Commentary on Luke 11:1-13
In Luke 11:1-13, Jesus answers a fundamental question of the life of faith — how to pray — with five petitions1 and accompanying instruction on what attitude to assume and how God will respond (see also Luke 18:1-14).
The prayer serves as an affirmation of the worldview Jesus teaches and embodies throughout Luke and suggests how the good news might be made manifest in us. If we ask, seek, and knock, Jesus says, we will surely receive and find and the door will be opened for us to the Father’s favorite and fundamental gift, which makes possible the prayer’s fulfilment: the Holy Spirit.
Jesus prays regularly in Luke, beginning with his first appearance as an adult when the Spirit descends on him (Luke 3:21-22; 5:16; 6:12; 9:18). In the passage immediately preceding our text, he has commended an attitude of attentive listening, Mary’s “better part, which will not be taken away from her” (10:38-42), over anxious busy-ness as the proper mode of discipleship. A few verses before that, rejoicing in the Spirit, Jesus has addressed God repeatedly as “Father” (10:21-22), which he now instructs his followers to do.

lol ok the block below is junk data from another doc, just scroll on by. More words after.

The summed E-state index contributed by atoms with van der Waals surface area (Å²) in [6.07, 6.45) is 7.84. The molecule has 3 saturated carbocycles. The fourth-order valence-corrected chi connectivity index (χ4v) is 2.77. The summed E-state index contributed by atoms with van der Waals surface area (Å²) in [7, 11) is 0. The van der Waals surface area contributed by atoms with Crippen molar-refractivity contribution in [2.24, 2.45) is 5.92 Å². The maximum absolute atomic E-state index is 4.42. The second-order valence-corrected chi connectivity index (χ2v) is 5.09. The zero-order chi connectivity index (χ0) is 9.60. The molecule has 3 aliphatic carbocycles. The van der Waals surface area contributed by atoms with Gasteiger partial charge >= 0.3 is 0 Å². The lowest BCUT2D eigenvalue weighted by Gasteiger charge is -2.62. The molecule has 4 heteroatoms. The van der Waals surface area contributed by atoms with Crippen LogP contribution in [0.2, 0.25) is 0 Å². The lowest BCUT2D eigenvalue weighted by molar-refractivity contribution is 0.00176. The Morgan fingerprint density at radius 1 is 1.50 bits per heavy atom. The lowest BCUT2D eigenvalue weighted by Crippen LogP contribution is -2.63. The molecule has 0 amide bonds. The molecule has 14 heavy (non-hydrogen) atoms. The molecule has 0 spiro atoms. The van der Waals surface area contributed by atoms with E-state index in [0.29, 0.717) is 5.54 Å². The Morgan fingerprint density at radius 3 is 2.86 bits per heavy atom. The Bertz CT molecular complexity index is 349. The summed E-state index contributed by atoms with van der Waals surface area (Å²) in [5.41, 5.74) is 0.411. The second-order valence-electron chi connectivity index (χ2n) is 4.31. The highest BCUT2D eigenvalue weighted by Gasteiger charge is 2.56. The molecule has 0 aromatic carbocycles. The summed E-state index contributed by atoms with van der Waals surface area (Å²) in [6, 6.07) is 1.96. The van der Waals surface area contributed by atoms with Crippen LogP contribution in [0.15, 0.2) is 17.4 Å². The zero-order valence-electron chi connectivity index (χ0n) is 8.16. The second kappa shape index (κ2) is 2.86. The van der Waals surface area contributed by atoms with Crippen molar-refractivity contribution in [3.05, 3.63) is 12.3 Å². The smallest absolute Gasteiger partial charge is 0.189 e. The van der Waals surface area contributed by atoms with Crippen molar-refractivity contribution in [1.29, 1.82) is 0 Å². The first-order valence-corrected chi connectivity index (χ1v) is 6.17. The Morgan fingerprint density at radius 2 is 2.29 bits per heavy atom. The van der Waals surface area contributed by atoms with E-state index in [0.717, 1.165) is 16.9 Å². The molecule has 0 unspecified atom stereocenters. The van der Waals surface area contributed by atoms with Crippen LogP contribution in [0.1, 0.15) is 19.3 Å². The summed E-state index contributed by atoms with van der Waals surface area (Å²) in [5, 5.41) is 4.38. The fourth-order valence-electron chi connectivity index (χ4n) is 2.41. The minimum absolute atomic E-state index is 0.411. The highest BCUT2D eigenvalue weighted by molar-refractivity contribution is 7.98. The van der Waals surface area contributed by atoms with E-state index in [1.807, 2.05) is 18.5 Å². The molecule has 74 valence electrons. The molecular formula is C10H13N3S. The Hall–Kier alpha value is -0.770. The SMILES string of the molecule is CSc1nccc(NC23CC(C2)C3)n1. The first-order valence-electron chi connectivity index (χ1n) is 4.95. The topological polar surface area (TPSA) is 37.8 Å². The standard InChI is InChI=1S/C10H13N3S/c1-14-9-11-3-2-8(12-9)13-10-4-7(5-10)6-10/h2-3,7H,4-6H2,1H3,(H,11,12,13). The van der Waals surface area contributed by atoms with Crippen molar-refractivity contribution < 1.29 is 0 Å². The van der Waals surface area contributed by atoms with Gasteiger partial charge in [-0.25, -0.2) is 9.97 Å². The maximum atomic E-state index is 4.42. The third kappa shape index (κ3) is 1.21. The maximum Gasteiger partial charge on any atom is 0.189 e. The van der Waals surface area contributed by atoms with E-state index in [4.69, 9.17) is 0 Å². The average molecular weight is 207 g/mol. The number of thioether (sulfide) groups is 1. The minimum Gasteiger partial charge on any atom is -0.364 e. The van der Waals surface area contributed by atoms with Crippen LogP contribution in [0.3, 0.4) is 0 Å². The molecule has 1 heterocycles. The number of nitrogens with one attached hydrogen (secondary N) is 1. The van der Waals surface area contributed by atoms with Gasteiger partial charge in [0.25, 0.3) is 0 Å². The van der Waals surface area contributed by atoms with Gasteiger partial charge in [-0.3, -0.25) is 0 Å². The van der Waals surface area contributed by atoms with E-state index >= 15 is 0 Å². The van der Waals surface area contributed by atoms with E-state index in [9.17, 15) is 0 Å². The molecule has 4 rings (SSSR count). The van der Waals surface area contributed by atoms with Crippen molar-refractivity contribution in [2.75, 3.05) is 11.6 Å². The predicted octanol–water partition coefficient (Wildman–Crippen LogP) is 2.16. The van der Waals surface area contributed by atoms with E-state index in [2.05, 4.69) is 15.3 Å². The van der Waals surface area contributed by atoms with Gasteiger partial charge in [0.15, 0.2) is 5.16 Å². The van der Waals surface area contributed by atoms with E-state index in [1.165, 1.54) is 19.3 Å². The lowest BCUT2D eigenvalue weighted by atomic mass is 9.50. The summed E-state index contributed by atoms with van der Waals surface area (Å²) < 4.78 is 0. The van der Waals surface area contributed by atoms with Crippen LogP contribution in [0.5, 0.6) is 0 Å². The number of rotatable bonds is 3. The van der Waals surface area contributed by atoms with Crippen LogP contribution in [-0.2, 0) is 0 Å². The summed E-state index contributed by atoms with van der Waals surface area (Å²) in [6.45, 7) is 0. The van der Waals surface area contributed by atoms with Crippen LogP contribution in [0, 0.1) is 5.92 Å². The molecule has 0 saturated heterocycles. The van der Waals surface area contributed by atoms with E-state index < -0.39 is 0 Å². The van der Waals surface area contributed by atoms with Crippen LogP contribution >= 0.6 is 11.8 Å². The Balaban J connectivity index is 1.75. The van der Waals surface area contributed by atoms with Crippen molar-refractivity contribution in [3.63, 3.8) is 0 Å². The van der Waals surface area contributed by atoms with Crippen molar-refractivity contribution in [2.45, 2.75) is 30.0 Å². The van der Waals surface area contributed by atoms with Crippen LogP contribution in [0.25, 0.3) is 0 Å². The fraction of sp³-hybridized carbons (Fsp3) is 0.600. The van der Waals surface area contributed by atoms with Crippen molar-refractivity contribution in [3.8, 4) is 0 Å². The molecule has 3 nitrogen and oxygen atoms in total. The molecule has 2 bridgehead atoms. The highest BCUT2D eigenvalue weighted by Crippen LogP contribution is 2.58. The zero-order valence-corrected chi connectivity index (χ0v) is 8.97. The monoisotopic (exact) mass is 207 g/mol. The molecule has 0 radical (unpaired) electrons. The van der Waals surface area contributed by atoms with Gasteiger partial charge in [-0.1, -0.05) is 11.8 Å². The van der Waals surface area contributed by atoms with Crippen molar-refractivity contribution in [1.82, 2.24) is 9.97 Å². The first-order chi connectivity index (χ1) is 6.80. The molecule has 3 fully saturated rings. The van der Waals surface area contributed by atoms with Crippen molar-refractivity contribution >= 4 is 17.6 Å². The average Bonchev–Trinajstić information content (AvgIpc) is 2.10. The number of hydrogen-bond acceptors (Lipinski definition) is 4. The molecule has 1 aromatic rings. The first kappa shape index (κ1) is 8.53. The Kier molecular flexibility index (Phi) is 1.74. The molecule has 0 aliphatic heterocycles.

References to God as “Father” open and close Jesus’ teaching on prayer. If we read only this text, we know that the Father responds to prayers with a goodness that is incomparably greater than that of earthly parents. Elsewhere in Luke we find that the Father loves mercifully (Luke 6:27-36) beyond the limits of human reason or fairness and beyond our ability to meet God’s love with our own — although to do so is life and our highest calling (10:25-28). The Father’s love unfolds most vividly in the parable of the compassionate father (15:11-32): whether our tendency is to squander God’s gifts or to hoard them, however we may be lacking in love for God and neighbor, still the Father loves us relentlessly. We are pushing against an open door when we pray. In a sense, we are already inside, children tucked in for the night, not merely the friend of a friend, not even merely the friend of the Son, but sons and daughters ourselves with the same Spirit, the same love.2
With the first petition we recognize God as the very source of holiness and seek to approach God with the joyful reverence of love. Mary says something similar at the beginning of her poetry of praise (Luke 1:49). The Greek word translated “hallowed” is elsewhere translated “sanctified,” something we most often think of as happening to us. God makes us holy, as we see in 11:13 with the gift of the Spirit, and in that gift, we find in ourselves the beginning of the answer to this petition, the beauty of holiness at work in our lives in a way that makes God feel at home. When we look at what happens when the Spirit blows through the characters of Luke 1-2, we can imagine what this breath of holiness might look like in us: joy, wisdom, impossible newness, life.